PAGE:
Really Sinking My Teeth Inby Carrie K Sorensen
I began to wonder if I wasn't just putting it off. I'm not one who likes to read what doesn't interest me, and this novel definitely didn't grab me in the first few pages of the prologue (mostly due to tense) or the first chapter (lots of telling and passages of description). My husband argues that a good reader doesn't need to be hooked so soon, and if they do then they're doing themselves a disservice by not reading a lot of good books. So I decided to change my perspective and dive into this book with the expectation that the story will carry me through.
On the same note, I sometimes get a disjointed feeling with a whole scene. Reading around it, I think these scenes were added in on rewrites or revisions. They definitely have purpose, adding pertinent information, but they aren't transitioned well enough to stop that chopped up feeling. Perhaps this is the case with the above example, as well.
Transitions are something I need to work on. I also have found it's much easier to notice the choppy flow in someone else's work than my own, though I'm sure that's not limited to just me. The frustrating part is, I know about transitions and how important they are, yet they so easily fall to the wayside. It's not always at the top of your mind while writing that first draft to make sure everything connects smoothly. Re-writing isn't necessarily the time to make the fixes either, since you never know what scenes will end up being cut, expanded or completely changed.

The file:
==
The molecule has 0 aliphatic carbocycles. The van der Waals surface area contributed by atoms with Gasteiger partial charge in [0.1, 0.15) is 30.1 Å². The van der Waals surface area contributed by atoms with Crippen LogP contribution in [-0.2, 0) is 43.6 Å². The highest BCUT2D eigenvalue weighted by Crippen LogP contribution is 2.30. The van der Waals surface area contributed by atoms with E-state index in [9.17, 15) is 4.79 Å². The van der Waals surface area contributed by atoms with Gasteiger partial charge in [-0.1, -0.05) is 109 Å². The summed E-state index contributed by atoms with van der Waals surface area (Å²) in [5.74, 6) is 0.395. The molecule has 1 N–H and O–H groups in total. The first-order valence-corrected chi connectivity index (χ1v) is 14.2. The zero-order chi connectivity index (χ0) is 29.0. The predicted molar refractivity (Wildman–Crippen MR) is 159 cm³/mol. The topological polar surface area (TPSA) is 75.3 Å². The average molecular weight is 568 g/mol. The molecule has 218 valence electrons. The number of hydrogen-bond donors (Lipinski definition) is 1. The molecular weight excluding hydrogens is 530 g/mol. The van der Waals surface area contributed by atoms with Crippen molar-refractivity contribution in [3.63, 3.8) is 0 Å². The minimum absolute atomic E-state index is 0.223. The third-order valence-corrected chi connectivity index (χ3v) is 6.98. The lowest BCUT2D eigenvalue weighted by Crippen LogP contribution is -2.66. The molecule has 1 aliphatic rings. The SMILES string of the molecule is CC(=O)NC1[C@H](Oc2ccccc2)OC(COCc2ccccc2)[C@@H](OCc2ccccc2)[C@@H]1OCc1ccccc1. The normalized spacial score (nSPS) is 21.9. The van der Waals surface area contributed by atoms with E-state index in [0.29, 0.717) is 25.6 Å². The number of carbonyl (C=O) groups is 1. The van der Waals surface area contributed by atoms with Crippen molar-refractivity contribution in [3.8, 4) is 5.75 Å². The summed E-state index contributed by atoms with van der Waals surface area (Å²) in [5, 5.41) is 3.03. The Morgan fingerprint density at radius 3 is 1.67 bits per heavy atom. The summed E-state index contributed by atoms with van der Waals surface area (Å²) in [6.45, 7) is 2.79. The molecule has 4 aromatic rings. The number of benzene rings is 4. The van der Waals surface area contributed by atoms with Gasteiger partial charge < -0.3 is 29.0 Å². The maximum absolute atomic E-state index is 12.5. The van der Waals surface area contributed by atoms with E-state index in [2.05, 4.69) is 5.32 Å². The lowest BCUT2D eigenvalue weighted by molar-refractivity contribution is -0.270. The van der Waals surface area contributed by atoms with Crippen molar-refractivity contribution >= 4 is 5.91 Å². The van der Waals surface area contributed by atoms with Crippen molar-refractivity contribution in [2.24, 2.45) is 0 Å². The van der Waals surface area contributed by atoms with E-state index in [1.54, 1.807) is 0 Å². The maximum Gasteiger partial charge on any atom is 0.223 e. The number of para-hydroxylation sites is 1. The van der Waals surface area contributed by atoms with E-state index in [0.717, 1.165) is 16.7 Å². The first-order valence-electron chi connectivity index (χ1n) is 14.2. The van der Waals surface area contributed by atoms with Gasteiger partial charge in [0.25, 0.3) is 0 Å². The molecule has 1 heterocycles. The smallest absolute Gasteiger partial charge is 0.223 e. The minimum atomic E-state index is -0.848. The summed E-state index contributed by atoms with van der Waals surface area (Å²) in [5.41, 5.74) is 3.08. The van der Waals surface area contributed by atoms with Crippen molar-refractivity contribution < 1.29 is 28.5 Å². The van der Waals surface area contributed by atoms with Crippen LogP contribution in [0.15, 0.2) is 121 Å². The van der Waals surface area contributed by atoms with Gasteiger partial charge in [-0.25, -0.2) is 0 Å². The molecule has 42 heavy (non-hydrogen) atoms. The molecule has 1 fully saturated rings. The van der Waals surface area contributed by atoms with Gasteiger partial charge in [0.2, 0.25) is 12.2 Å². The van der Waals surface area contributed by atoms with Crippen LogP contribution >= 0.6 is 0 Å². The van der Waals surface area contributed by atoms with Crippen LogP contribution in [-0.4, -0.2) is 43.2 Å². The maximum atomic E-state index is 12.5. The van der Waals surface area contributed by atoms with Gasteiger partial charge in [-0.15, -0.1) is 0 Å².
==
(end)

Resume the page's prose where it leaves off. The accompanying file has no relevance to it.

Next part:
So when do you work on transitions? I think they should be marked along the way, maybe fiddled with, but not really fixed until you feel the story is complete and you are ready to start polishing. At that point, any work you put into smoothing out your transitions will be more beneficial. It's important to note that using transition words is not always enough. Depending on how big the difference in ideas is will depend on the size of your transition. Sure, one word will sometimes be enough. Most often, you'll need a sentence or two, or even a paragraph to get you smoothly between points.
Finding each of your transitions may be the most difficult part of this task. If you outline or use scene-by-scene note cards for editing, these can be useful for locating your transitions quickly. Otherwise a line-by-line read of your work may be necessary to find them. As you read and re-read your story for it's weak spots, it is important to realize limits, to take breaks when needed so you don't get lost once again in the story. This will help you keep on track to finding those transitions or other items to edit.
All of this is easier said than done. Again, I know about transitions, how they should work and even how to write them. The tricky part is in doing so, particularly with a couple hundred pages to sift through after the months (and months) it took you to get all those words out in the first place. As each writer is different, finding and fixing will become a matter of preference.
How do you find and fix your own transitions? Anything that worked amazingly or failed spectacularly?